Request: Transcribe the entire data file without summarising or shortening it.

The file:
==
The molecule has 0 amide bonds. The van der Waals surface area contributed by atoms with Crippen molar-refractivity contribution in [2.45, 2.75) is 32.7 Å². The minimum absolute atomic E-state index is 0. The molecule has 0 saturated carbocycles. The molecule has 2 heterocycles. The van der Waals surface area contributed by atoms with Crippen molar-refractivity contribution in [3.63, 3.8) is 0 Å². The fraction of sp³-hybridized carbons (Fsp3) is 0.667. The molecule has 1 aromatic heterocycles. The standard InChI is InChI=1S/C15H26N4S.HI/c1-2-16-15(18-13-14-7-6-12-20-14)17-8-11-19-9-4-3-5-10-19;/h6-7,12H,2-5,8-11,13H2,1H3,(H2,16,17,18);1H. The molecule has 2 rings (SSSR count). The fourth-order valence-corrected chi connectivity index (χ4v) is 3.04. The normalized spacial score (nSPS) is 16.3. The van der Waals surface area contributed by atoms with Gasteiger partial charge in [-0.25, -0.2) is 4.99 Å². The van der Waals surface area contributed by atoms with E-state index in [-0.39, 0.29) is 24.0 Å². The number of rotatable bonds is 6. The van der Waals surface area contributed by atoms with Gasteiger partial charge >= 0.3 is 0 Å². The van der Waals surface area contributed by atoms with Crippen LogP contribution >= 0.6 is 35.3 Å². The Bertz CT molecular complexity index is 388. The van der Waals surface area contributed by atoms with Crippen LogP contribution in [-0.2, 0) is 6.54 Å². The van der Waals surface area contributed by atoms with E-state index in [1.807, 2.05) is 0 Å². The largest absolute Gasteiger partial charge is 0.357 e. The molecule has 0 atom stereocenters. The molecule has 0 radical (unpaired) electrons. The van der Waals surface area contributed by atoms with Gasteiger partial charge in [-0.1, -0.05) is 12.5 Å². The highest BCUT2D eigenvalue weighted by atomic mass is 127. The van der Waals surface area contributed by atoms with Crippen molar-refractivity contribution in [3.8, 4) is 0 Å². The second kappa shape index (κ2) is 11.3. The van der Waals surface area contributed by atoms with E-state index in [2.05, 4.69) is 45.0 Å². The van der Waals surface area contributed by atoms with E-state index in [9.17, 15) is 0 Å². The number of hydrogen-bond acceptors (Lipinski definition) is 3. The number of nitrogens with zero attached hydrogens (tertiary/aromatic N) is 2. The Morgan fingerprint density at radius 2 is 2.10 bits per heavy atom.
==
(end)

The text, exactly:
The molecule has 0 amide bonds. The van der Waals surface area contributed by atoms with Crippen molar-refractivity contribution in [2.45, 2.75) is 32.7 Å². The minimum absolute atomic E-state index is 0. The molecule has 0 saturated carbocycles. The molecule has 2 heterocycles. The van der Waals surface area contributed by atoms with Crippen molar-refractivity contribution in [3.63, 3.8) is 0 Å². The fraction of sp³-hybridized carbons (Fsp3) is 0.667. The molecule has 1 aromatic heterocycles. The standard InChI is InChI=1S/C15H26N4S.HI/c1-2-16-15(18-13-14-7-6-12-20-14)17-8-11-19-9-4-3-5-10-19;/h6-7,12H,2-5,8-11,13H2,1H3,(H2,16,17,18);1H. The molecule has 2 rings (SSSR count). The fourth-order valence-corrected chi connectivity index (χ4v) is 3.04. The normalized spacial score (nSPS) is 16.3. The van der Waals surface area contributed by atoms with Gasteiger partial charge in [-0.25, -0.2) is 4.99 Å². The van der Waals surface area contributed by atoms with E-state index in [-0.39, 0.29) is 24.0 Å². The number of rotatable bonds is 6. The van der Waals surface area contributed by atoms with Gasteiger partial charge >= 0.3 is 0 Å². The van der Waals surface area contributed by atoms with Crippen LogP contribution >= 0.6 is 35.3 Å². The Bertz CT molecular complexity index is 388. The van der Waals surface area contributed by atoms with Crippen LogP contribution in [-0.2, 0) is 6.54 Å². The van der Waals surface area contributed by atoms with E-state index in [1.807, 2.05) is 0 Å². The largest absolute Gasteiger partial charge is 0.357 e. The molecule has 0 atom stereocenters. The molecule has 0 radical (unpaired) electrons. The van der Waals surface area contributed by atoms with Gasteiger partial charge in [-0.1, -0.05) is 12.5 Å². The highest BCUT2D eigenvalue weighted by atomic mass is 127. The van der Waals surface area contributed by atoms with Crippen molar-refractivity contribution in [3.8, 4) is 0 Å². The second kappa shape index (κ2) is 11.3. The van der Waals surface area contributed by atoms with E-state index in [2.05, 4.69) is 45.0 Å². The van der Waals surface area contributed by atoms with E-state index in [9.17, 15) is 0 Å². The number of hydrogen-bond acceptors (Lipinski definition) is 3. The number of nitrogens with zero attached hydrogens (tertiary/aromatic N) is 2. The Morgan fingerprint density at radius 2 is 2.10 bits per heavy atom.